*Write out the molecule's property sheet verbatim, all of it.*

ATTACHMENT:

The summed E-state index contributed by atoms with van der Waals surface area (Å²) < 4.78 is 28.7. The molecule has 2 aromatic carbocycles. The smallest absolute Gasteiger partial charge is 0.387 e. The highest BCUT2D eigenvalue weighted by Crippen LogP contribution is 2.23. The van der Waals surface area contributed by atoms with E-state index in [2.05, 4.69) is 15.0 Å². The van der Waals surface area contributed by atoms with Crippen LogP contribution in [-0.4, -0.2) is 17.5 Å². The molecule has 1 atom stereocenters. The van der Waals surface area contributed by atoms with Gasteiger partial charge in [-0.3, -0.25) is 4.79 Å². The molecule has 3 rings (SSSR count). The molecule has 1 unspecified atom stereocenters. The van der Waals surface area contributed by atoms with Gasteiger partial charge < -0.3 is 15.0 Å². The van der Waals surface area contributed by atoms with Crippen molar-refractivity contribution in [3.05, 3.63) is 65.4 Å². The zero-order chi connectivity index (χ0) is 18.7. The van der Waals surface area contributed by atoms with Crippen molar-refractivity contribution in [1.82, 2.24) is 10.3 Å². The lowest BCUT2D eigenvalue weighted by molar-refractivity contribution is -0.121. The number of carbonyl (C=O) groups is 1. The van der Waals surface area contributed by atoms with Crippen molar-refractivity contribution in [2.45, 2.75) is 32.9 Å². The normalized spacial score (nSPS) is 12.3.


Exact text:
The summed E-state index contributed by atoms with van der Waals surface area (Å²) < 4.78 is 28.7. The molecule has 2 aromatic carbocycles. The smallest absolute Gasteiger partial charge is 0.387 e. The highest BCUT2D eigenvalue weighted by Crippen LogP contribution is 2.23. The van der Waals surface area contributed by atoms with E-state index in [2.05, 4.69) is 15.0 Å². The van der Waals surface area contributed by atoms with Crippen LogP contribution in [-0.4, -0.2) is 17.5 Å². The molecule has 1 atom stereocenters. The van der Waals surface area contributed by atoms with Gasteiger partial charge in [-0.3, -0.25) is 4.79 Å². The molecule has 3 rings (SSSR count). The molecule has 1 unspecified atom stereocenters. The van der Waals surface area contributed by atoms with Gasteiger partial charge < -0.3 is 15.0 Å². The van der Waals surface area contributed by atoms with Crippen molar-refractivity contribution in [3.05, 3.63) is 65.4 Å². The zero-order chi connectivity index (χ0) is 18.7. The van der Waals surface area contributed by atoms with Crippen molar-refractivity contribution in [1.82, 2.24) is 10.3 Å². The lowest BCUT2D eigenvalue weighted by molar-refractivity contribution is -0.121. The number of carbonyl (C=O) groups is 1. The van der Waals surface area contributed by atoms with Crippen molar-refractivity contribution in [2.45, 2.75) is 32.9 Å². The normalized spacial score (nSPS) is 12.3.